Zeisler writes in a way that is audience-friendly, but not dumbed down. She writes in a way that is never preachy but explains in depth the harm of market place feminism and how it impedes the actual hard work of feminism. Zeisler doesn’t offer any clear cut solutions but recognizing there is a problem is a first step, and I’m sure I’m not the only person who read this book and said, “I thought I was the only one bothered by market place feminism!”

In the end We Were Feminists Once fully exposes how marketplace feminism is nothing but “you go, girl” advertisements, a collection of hashtags and sound bites, celebrity worship, pop culture slim pickings and more power at the cash register than at the voting booth. Feminism, women and society as a whole deserve so much more.

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Book Review: Girls to the Front-The True Story of the Riot Grrrl Revolution by Sara Marcus

girls to the frontMention the term “riot grrrl” and you’ll probably get a lot of different responses. ‘Zines, Doc Martens, punk bands, feminism, baby barrettes, Kathleen Hanna, and writing “slut” on one’s stomach are just a few words that may come to mind. But to write a history of the riot grrrl movement and how it shaped a generation is one hell of an intimidating task. Thankfully, writer Sara Marcus has the ovaries to do just that in her book Girls to the Front: The True Story of the Riot Grrrl Revolution.

Back in the late 1980s and early 1990s young women and girls were sick and tired of the sexism they found in their beloved punk music scene. Girls were to be seen, not heard. They were also furious about a country that seemed to be eroding the rights their feminist foremothers fought for. But instead of withdrawing, these brave women and girls decided to fight back through music, activism, ‘zines and support groups. And they called themselves riot grrrls.

In Girls to the Front, Marcus writes how the riot grrrl movement got its start in the Pacific Northwest and the Washington, DC area and soon grew throughout the country uniting like-minded girls (and some guys, too). Some of them of these riot grrrls became well-known names and were considered the leaders of the riot grrrl movement.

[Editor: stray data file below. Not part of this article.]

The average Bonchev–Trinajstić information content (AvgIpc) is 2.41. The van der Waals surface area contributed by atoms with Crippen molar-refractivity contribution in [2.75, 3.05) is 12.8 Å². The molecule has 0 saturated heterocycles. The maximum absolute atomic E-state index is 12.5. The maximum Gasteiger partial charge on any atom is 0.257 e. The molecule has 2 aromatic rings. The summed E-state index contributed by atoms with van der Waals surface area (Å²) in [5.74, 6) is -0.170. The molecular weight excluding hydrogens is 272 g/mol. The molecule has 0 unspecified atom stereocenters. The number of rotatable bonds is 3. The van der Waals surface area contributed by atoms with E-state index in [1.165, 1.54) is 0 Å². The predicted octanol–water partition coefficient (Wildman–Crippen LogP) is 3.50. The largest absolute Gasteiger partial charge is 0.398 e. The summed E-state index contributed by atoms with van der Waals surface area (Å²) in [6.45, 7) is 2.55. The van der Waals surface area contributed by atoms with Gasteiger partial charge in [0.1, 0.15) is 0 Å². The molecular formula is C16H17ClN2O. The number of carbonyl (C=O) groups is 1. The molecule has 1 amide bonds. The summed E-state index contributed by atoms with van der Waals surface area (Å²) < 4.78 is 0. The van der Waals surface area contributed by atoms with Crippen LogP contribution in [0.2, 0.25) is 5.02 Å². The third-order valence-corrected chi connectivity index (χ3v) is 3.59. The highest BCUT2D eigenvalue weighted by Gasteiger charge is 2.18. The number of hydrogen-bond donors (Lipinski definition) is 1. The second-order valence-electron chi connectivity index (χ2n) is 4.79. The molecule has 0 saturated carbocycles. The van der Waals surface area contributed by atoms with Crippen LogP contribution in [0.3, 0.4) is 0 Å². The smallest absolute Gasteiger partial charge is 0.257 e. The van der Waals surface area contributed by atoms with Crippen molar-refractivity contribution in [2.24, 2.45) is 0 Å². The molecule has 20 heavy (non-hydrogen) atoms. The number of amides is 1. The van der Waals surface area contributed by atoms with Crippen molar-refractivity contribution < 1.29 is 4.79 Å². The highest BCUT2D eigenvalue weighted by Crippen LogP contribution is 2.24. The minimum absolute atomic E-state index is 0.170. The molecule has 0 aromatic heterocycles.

But many were just young girls who finally found something they could believe in, themselves.

Marcus doesn’t solely focus on riot grrls as a whole movement; she focuses mostly on the grrrls themselves the most famous probably being Kathleen Hanna, Tobi Vail and Erin Smith. She describes in vivid detail how a lot of young women formed their own bands and many produced their own zines. And there were riot grrrl meetings where budding young feminists discussed abusive families, rape and the sexism they dealt with on a daily basis, often for the very first time.

Though the riot grrrl movement turned out to be a positive thing for most involved, it did have its share of problems, and Marcus isn’t afraid to discuss them. The riot grrrl movement was often looked upon as too white and middle-class. The sexism the bands had to deal with at shows was beyond appalling. When the mainstream press finally decided to examine the riot grrrl movement, it simplified it to a bunch of silly girls in vintage frocks and Doc Martens, writing slogans on their bellies and boobs.

But most disheartening was the infighting among the women in the riot grrrl movement. I must admit I cringed when Marcus described how Bratmobile broke up at a gig while playing on stage. And sadly, by the mid -1990s the riot grrrl movement as it was known splintered and imploded.

However, in a follow-up, Marcus tells us what the women profiled in the book are doing with their lives. Some continue to play music. Some are professors, writers and artists. Many are activists. As short-lived as the riot grrrl movement may have been, it turned out to have a long lasting effect on countless women.

Girls to the Front is tirelessly researched, empathetic to its core and brutally honest. At times it can be a daunting read, but it’s also empowering and enlightening whether you were a riot grrrl or not.